Internet guide shows ethical shoppers how to keep their consciences clear

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The Independent Online

Shopping can be a nightmare for the time-poor but guilt-rich consumer with a conscience. Notorious global corporations may lurk behind seemingly innocuous household goods, while choosing the wrong make of mobile phone can leave you with unwanted links to the arms trade.

Shopping can be a nightmare for the time-poor but guilt-rich consumer with a conscience. Notorious global corporations may lurk behind seemingly innocuous household goods, while choosing the wrong make of mobile phone can leave you with unwanted links to the arms trade.

With ethical shopping now a booming business in Britain, a new website has been set up to give concerned customers an instant positive or negative verdict on goods ranging from toothpaste to dog food.

The "ethiscore" site - - names and shames brands that have dubious ownership or poor records on workers' rights, while rewarding those that have the correct green credentials with a place at the top of the ethical league table.

Among the goods already scrutinised by the research website are computers, trainers, lavatory cleaners and mobile phones.

Products are judged against their record on environmental protection, animal welfare and human rights issues, as well as sustainability criteria.

They are then marked out of 20 and placed in a league table, with special mention given to the best and worst in each category. Users can also customise the website's criteria to take into account their own ethical priorities.

In the latest report on mobile phones, Motorola is criticised for having contracts with the Israeli Defence Force, while Samsung is also accused of manufacturing parts for defence aircraft.

Ratings are updated on a daily basis to take into account the latest fluctuations in ethical behaviour.

Even goods once revered by the ethical shopping fraternity can find themselves cast out if they fail to live up to expectations. The ethiscore researchers recently downgraded Green & Black's rating in the chocolate market from 16 out of 20 to six, after the company was sold to Cadbury.

The demotion was linked to the fact that ethiscore says that Cadbury has not "fully embraced the ideals of the fair-trade movement".

Meanwhile, Toblerone chocolate is exposed for being owned by the same global corporation behind Philip Morris tobacco.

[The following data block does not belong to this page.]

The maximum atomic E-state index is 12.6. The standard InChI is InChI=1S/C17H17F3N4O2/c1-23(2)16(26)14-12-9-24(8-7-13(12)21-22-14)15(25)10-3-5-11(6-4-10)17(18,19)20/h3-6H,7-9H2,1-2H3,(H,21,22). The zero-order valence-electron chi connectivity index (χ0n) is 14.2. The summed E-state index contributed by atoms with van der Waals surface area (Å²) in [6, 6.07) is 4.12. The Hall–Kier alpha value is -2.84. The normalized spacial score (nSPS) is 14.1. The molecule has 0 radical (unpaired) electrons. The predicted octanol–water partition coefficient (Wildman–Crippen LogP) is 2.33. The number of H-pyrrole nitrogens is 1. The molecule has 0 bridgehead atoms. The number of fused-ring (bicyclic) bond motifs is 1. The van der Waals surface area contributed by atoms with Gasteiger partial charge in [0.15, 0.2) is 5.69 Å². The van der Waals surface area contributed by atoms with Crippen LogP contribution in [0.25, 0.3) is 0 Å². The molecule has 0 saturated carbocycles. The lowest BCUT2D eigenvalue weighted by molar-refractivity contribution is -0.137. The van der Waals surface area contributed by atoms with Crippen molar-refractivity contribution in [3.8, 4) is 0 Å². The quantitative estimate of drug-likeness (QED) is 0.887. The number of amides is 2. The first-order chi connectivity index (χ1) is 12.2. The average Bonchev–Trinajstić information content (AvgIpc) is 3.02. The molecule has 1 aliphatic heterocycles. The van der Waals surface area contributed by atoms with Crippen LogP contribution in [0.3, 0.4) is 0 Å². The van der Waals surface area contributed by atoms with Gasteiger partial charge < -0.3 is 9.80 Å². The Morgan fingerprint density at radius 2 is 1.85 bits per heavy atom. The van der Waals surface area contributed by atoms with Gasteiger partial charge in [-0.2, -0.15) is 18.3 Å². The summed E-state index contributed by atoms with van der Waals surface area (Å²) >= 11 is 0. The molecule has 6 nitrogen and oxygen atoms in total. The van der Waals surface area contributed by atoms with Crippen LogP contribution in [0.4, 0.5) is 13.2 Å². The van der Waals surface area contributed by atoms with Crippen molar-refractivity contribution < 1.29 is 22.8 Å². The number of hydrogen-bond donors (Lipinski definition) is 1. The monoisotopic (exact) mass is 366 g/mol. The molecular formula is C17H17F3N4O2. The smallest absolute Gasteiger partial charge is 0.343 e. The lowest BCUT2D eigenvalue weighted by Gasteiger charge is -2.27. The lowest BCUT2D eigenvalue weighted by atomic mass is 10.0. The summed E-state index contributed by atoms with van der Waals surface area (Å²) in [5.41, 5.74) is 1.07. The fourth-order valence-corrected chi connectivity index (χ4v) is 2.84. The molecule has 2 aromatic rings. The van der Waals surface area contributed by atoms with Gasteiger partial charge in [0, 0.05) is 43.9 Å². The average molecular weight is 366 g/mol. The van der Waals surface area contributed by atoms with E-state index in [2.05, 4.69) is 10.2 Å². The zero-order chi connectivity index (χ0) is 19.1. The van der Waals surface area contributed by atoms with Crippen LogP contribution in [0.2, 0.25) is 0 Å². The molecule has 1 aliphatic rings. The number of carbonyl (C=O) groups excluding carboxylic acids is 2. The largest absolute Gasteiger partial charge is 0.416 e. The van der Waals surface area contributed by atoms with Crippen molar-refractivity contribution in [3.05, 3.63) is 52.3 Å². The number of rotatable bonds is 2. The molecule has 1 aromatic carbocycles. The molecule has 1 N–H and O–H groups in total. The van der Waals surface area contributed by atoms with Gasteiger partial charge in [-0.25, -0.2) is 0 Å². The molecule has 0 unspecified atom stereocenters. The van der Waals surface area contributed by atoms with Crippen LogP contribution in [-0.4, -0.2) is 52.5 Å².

Rob Harrison, editor of Ethical Consumer magazine, which is running the website, said: "It is becoming increasingly difficult for consumers who want to buy ethically to know what companies are behind what brands, and to keep up with changes in the market.

"People just don't have the time to look at all the issues, and brands can change hands overnight - as in the case of Green & Black's - meaning that a report done only a few months ago can be out of date very quickly.

"The site simplifies things for customers and can act as an easy ethical shopping list, while making sure that we keep companies with poor ethical records on their toes."

Ethical shopping has become a big business in recent years, with large companies beginning to realise the profits to be had from cleaning up their acts.

The so-called "ethical consumption" market in the UK is now worth an estimated £20bn a year, while boycotts of demonised companies lost them around £2.6bn a year. British consumers spent £140m on products bearing the Fairtrade logo in 2004, a year-on-year rise of 53 per cent.

The fair-trade movement was launched in the late 1980s, when Mexican farmers rallied against the collapse of coffee prices and formed a co-operative to protect their incomes.

In a recent survey by Ethical Consumer magazine, half of customers said they took a company's ethical record into account when deciding whether to buy a certain brand.

However, there is still a long way to go before ethical consumption dominates the market place and the shopping trolley. Overall, a total of just 1 per cent of the world's total coffee production is traded according to the ethical principles under the Fairtrade criteria.

But coffee is still the most popular fair-trade item, with an annual market worth £49.3m followed by bananas (£30.6m), chocolate (£13.6m) and tea (£12.9m).

Best and worst


Best: Traidcraft.

Scored 18 out of 20 and praised for using organic ingredients and employing fair trade rules that mean local farmers are paid above market prices for cocoa.

Worst: Toblerone. Scored 1.5 out of 20, partly because it is owned by Altria, the recently renamed global corporation behind the tobacco giant Philip Morris. Altria has been fined for not disclosing political donations and is a huge contributor to George Bush.


Best: Yarrah organic. Scored 17.5 out of 20 for producing vegetarian, organic dog and cat food in environmentally friendly packages.

Worst: Winalot. Scored 0.5 out of 20;

strongly criticised for using tins (inefficient to produce and transport) and being owned by Nestlé, enemy of the ethical shopper.


Best: Bioforce.

Scored 15 out of 20 because it is a herbal product containing echinacea and essential oils, with no detergents, artificial colouring or fluoride.

Worst: Crest. Scored 1 out of 20 because it contains detergents such as sodium lauryl sulphate, which has been linked to skin irritation, and for not providing detailed information on the other ingredients.


Best: MPMan MP3 player.

Scored 13 out of 20. Praised for providing a mains-powered battery recharger so people do not damafe environment with disposable batteries.

Worst: Sony personal CD. Scored 6.5 out of 20 and demonised because manufacturers sell electronics to the arms industry, have a poor record on workers' rights and have stifled competition.